Companies Compromised by Their Own Contact Forms

Back in April, Microsoft warned of a “unique ‘form’ of email delivery” that was delivering malware. These attacks used a company’s own contact form, available on their company website, to generate fake emails with malicious links. At that time, Microsoft claimed that their own antivirus program, Microsoft Defender, had been upgraded to detect and block these emails. It would seem that this would be the end of the story, but, as is often the case, it was just the first chapter. Recently, this attack has re-emerged. So how exactly does it work?

Here is a typical contact form as shown in the Microsoft report.

Many contact forms like this generate an email that is sent to an email address sometimes hidden behind the ‘send’ button. It may go directly to someone’s inbox because it comes from a trusted source; the company’s own website. Other contact forms may send the information from the form to a folder on the company’s server, where it can be analyzed before sending it on to any individual.

In the original attack, the email generated contained the attacker’s own phishing message, probably by placing it in the comments/message segment of the form. It would arrive in the recipient’s inbox looking something like the following.

The message goes on to claim that the writer is a professional photographer and that the company has illegally used one of her photos. There is a link in the message that tells the recipient to check out the images for themselves. She then threatens that if she gets no response soon, she will take legal action. The link leads to a Google hosted website ( where the recipient is told to sign in with their credentials. Since the link is legitimate, it may avoid being detected by spam filters. In any event, if the recipient signs in, they are transformed into a victim, as this launches a malicious .zip file which will eventually lead to the attacker gaining full control of the victim’s device.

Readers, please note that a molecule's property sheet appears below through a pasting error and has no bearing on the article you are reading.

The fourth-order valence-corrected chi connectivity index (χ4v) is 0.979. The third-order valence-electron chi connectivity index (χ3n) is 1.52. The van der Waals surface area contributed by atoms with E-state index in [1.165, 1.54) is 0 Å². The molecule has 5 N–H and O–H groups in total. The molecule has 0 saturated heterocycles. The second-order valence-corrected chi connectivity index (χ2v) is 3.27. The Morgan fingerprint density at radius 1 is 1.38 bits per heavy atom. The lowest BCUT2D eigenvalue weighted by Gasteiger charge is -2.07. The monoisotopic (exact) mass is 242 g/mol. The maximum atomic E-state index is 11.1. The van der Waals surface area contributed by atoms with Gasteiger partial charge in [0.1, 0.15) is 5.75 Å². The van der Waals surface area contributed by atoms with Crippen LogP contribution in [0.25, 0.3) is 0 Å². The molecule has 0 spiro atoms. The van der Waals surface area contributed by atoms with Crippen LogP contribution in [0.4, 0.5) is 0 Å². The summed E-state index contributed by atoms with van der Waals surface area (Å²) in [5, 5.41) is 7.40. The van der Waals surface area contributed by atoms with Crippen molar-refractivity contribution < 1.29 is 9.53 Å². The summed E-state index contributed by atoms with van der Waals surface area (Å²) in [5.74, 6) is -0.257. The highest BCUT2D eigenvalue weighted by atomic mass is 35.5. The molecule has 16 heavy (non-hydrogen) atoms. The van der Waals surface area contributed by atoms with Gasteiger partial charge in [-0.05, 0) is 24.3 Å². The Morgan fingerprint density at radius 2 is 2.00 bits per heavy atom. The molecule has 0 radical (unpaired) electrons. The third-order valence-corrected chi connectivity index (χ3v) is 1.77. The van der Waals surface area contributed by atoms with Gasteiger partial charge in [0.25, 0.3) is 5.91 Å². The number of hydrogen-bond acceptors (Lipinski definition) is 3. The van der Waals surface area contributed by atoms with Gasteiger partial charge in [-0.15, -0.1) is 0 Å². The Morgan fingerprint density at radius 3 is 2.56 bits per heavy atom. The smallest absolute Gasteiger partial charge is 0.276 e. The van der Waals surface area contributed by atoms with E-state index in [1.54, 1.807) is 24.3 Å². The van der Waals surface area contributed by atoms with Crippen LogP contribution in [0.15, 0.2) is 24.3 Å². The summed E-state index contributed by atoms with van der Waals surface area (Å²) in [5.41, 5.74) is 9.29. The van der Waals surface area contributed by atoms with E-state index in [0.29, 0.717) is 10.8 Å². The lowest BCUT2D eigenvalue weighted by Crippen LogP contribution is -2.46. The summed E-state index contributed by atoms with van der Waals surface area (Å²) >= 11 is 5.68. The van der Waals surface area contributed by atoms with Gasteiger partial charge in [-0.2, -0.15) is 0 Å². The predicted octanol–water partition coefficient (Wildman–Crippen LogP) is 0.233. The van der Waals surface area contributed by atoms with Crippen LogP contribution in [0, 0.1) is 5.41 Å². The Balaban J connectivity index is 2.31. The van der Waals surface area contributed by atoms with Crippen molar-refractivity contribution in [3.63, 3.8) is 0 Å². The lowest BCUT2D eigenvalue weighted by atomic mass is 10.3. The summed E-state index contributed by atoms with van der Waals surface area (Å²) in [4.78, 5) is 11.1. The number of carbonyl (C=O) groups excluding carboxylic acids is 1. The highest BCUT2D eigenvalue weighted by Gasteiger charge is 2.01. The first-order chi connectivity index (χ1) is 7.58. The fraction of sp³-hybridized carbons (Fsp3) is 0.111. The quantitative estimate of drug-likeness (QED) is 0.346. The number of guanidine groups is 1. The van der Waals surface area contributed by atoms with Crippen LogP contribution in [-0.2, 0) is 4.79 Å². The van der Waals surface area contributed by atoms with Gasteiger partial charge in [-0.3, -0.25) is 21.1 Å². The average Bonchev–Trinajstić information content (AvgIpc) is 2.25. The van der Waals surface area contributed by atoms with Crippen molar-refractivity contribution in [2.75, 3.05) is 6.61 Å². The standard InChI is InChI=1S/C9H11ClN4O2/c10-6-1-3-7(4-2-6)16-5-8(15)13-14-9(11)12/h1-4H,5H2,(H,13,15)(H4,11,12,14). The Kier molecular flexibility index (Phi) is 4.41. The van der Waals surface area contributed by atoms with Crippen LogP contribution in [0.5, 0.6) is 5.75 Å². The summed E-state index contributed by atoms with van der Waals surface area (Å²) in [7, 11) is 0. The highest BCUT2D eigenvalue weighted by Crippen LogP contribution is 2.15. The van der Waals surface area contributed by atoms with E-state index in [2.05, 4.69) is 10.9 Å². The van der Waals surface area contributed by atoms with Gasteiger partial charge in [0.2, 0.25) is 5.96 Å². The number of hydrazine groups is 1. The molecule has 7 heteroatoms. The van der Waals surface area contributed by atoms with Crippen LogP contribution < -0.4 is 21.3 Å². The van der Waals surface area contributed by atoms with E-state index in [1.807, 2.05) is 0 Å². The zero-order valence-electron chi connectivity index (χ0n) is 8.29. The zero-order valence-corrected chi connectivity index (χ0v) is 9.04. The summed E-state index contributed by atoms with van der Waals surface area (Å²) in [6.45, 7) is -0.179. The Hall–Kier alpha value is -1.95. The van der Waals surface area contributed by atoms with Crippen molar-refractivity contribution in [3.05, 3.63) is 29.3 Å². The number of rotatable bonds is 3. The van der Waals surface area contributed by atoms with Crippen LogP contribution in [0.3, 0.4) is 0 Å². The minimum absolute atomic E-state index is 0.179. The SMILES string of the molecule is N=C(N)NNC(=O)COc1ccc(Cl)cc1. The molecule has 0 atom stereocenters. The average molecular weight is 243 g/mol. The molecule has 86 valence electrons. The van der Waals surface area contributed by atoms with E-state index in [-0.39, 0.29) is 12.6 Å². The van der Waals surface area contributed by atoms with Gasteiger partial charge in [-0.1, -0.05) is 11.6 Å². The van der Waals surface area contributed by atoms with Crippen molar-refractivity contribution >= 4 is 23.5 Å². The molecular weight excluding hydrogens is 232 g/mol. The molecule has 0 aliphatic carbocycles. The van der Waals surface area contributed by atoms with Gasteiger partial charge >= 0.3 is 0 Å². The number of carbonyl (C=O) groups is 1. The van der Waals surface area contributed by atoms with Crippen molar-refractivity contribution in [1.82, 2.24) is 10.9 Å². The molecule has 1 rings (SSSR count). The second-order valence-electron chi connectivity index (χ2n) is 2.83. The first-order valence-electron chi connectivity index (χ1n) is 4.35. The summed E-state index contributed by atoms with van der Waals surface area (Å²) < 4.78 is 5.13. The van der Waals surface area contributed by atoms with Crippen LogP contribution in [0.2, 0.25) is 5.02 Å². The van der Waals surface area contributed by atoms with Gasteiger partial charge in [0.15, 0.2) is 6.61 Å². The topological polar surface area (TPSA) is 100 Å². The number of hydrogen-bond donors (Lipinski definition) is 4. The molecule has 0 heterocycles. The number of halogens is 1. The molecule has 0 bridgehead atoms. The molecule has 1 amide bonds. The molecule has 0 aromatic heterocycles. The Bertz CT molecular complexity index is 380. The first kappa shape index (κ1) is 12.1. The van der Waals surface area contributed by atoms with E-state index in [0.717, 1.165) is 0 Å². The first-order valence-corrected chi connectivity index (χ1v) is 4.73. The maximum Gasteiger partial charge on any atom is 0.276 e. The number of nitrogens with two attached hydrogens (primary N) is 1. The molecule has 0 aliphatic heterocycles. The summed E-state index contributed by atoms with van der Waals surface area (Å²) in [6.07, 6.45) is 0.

The new attacks, which first appeared in October, use a slightly different approach. The email, sent through the contact form, claims that the recipient’s website or a website the recipient is responsible for hosting or developing was involved in a DDoS attack. One website developer reported that she was informed by one of her clients that they received a message saying that they should “Click on the link below to download DDos Attack evidence and follow the instructions to fix the issue: the scam address).” The address is a legitimate Google storage address.

The message alleges that a company called, Palmwood Realty, Inc., had been compromised and is attacking the company associated with the writer of the email. In this case, the company was called, Intuit Inc. The email threatens that  “if DDoS attacks associated with will not stop within the next 24 hour period upon receipt of this message, we will be entitled to seek legal actions to resolve this issue.” It appears the ‘take legal action’ angle pays off for these scammers.

The companies mentioned by the scammers will be legitimate and the scammers can easily learn which company developed the website that is purportedly the source of the DDoS attack. But knowing this makes the email seem more legitimate and makes it more likely that the recipient will visit the infected website to retrieve the log that is said to be stored there.        

There is no doubt that this attack vector has been successful. The fact that companies are being targeted is even more troubling because it now appears that the contact form angle is being used by ransomware gangs. In other words, the technique is being used to tunnel into a corporate network and encrypt company data until they pay a ransom. In fact, the IBM cybersecurity team (IBM X-Force) has associated the latest contact form attacks with the notorious Trickbot gang and Conti/Ryuk ransomware. In short, always check the source of an email that makes it into your inbox, especially if it comes from your own contact forms. If you happen to overlook this, then beware of any email that claims you have done something illegal and must follow a link to some site that, on the surface, may be legitimate. No doubt other variations on this scam will arise as this seems as if this will be a continuing story.

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